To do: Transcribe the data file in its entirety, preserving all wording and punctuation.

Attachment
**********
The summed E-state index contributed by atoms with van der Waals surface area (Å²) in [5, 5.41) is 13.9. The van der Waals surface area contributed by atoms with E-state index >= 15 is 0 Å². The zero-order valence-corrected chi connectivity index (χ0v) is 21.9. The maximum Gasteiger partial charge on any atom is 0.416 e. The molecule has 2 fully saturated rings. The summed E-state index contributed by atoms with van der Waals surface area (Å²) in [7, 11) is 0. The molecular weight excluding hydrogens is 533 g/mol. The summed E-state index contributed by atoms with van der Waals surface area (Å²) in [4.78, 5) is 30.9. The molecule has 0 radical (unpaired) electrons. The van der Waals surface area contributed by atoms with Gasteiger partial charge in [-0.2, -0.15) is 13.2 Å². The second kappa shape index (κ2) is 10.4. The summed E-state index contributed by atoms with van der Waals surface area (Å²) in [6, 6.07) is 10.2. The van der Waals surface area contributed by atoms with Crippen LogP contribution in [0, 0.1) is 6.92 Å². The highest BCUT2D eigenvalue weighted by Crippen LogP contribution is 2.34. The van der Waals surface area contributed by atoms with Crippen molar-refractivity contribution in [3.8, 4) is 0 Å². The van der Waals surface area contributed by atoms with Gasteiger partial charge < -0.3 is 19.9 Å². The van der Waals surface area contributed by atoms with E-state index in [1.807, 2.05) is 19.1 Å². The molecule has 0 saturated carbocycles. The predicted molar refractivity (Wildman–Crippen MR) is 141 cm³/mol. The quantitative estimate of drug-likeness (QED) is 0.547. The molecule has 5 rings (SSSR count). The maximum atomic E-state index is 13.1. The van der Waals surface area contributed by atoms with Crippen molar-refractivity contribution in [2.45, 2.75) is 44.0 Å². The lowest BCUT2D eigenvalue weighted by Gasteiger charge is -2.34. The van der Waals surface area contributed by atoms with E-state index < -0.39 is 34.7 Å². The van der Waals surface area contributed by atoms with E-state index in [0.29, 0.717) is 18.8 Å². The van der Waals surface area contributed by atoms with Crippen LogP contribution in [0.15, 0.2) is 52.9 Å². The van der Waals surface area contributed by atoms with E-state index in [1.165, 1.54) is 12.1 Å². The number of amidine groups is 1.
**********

The summed E-state index contributed by atoms with van der Waals surface area (Å²) in [5, 5.41) is 13.9. The van der Waals surface area contributed by atoms with E-state index >= 15 is 0 Å². The zero-order valence-corrected chi connectivity index (χ0v) is 21.9. The maximum Gasteiger partial charge on any atom is 0.416 e. The molecule has 2 fully saturated rings. The summed E-state index contributed by atoms with van der Waals surface area (Å²) in [7, 11) is 0. The molecular weight excluding hydrogens is 533 g/mol. The summed E-state index contributed by atoms with van der Waals surface area (Å²) in [4.78, 5) is 30.9. The molecule has 0 radical (unpaired) electrons. The van der Waals surface area contributed by atoms with Gasteiger partial charge in [-0.2, -0.15) is 13.2 Å². The second kappa shape index (κ2) is 10.4. The summed E-state index contributed by atoms with van der Waals surface area (Å²) in [6, 6.07) is 10.2. The van der Waals surface area contributed by atoms with Crippen LogP contribution in [0, 0.1) is 6.92 Å². The highest BCUT2D eigenvalue weighted by Crippen LogP contribution is 2.34. The van der Waals surface area contributed by atoms with Crippen molar-refractivity contribution in [3.8, 4) is 0 Å². The van der Waals surface area contributed by atoms with Gasteiger partial charge < -0.3 is 19.9 Å². The van der Waals surface area contributed by atoms with E-state index in [1.807, 2.05) is 19.1 Å². The molecule has 0 saturated carbocycles. The predicted molar refractivity (Wildman–Crippen MR) is 141 cm³/mol. The quantitative estimate of drug-likeness (QED) is 0.547. The molecule has 5 rings (SSSR count). The maximum atomic E-state index is 13.1. The van der Waals surface area contributed by atoms with Crippen molar-refractivity contribution in [2.45, 2.75) is 44.0 Å². The lowest BCUT2D eigenvalue weighted by Gasteiger charge is -2.34. The van der Waals surface area contributed by atoms with E-state index < -0.39 is 34.7 Å². The van der Waals surface area contributed by atoms with E-state index in [0.29, 0.717) is 18.8 Å². The van der Waals surface area contributed by atoms with Crippen LogP contribution in [0.15, 0.2) is 52.9 Å². The van der Waals surface area contributed by atoms with E-state index in [1.165, 1.54) is 12.1 Å². The number of amidine groups is 1.